This question is known as a behavioral interview question, and based on the skills, habits, and personality traits revealed in an applicant’s answer; it can provide a hiring manager with a surprisingly accurate insight into the type of person they’re interviewing.

How to Answer “What Is Your Greatest Strength?”

Before you start scripting out your answer, make a list of your top skills that align with the qualifications specified in the job listing. You want to make sure your answer is going to be relevant.

Carefully consider your soft skills and hard skills. Try to think of a past experience that would allow you to highlight both types of skill sets.

Once you’ve narrowed down your top three to five strengths or skills, think of how you’ve leveraged these strengths in the past and come up with short experiences, no more than a few sentences, that can put these strengths into context.

A winning answer is one that showcases how your strengths have led to professional accomplishments and how they will continue to advance your career goals while aligning with the goals of the company as well.

Strategy for Answering “What Is Your Greatest Strength?”

Answering “What is your greatest strength?” can follow a fairly straightforward strategy.

First you want to pick a strength. Next, you want to ask yourself:

  • What makes me good at this strength?

  • How does this strength improve my work?

Then take these two points and incorporate them into your answer. In short, follow the logical progression of picking a strength, what makes you good at that strength, and what makes the strength relevant to your work.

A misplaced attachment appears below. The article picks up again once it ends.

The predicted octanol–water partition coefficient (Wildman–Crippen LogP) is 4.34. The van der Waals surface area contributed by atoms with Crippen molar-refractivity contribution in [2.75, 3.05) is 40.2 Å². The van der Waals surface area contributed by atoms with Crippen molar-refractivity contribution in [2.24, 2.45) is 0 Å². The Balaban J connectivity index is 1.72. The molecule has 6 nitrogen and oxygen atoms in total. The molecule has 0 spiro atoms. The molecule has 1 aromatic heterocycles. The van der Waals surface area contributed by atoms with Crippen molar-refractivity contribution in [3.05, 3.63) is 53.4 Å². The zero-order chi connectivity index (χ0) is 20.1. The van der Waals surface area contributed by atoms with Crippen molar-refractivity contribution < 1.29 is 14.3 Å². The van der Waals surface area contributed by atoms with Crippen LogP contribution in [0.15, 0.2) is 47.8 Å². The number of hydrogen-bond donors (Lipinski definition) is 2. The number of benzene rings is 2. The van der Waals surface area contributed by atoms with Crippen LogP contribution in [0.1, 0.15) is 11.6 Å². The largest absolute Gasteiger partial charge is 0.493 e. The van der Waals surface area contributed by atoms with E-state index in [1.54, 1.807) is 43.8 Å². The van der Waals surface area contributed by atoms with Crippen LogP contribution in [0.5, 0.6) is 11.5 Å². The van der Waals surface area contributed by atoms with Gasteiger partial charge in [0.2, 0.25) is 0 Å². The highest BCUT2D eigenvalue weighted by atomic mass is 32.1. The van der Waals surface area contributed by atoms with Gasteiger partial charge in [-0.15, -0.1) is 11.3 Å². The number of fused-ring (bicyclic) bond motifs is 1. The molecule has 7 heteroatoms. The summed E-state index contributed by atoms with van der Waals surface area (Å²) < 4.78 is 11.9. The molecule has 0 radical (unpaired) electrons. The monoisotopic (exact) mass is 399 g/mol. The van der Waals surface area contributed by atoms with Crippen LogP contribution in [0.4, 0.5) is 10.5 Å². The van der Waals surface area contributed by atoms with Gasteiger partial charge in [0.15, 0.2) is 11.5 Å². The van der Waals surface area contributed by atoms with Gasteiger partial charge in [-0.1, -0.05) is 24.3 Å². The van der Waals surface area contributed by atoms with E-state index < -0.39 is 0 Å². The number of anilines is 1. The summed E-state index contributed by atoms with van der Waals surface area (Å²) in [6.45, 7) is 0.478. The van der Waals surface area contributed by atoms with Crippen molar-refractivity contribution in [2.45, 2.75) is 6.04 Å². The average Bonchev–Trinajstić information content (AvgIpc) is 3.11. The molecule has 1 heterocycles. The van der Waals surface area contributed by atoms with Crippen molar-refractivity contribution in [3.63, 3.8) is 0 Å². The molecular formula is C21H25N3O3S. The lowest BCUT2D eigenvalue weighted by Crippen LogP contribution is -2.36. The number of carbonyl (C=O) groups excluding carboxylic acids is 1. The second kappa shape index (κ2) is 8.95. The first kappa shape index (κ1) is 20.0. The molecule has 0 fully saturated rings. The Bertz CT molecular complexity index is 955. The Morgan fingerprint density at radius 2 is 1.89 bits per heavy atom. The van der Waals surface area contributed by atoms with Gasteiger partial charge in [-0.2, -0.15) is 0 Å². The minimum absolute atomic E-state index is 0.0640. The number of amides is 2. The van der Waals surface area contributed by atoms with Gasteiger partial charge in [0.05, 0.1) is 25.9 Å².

This strategy can be very effective because it is a concise and logical. It makes your answer very easy to understand. However, this strategy is not all that matters. There are other tips you should consider to give the best answer to the interview question “What is your greatest strength?”.

Tips for Answering “What Is Your Greatest Strength?”

As you consider your experiences to formulate your answer, here are some things to keep in mind:

  • Be cautious of accidental weaknesses. Some strengths can actually be weaknesses depending on the situation.

    For example, being a perfectionist can be a good trait in the context of being thorough and catching mistakes, but it can quickly turn into a weakness if you’re so fixated on the little details that you end up missing deadlines because you can’t manage your time efficiently.

  • Be relevant. Try to choose strengths and experiences that you know will be valuable to the company. Being able to hold your breath for eleven minutes underwater might be a useful strength to mention if you’re applying for a job as a snorkeling instructor but isn’t going to help you land a job in customer service for a phone company.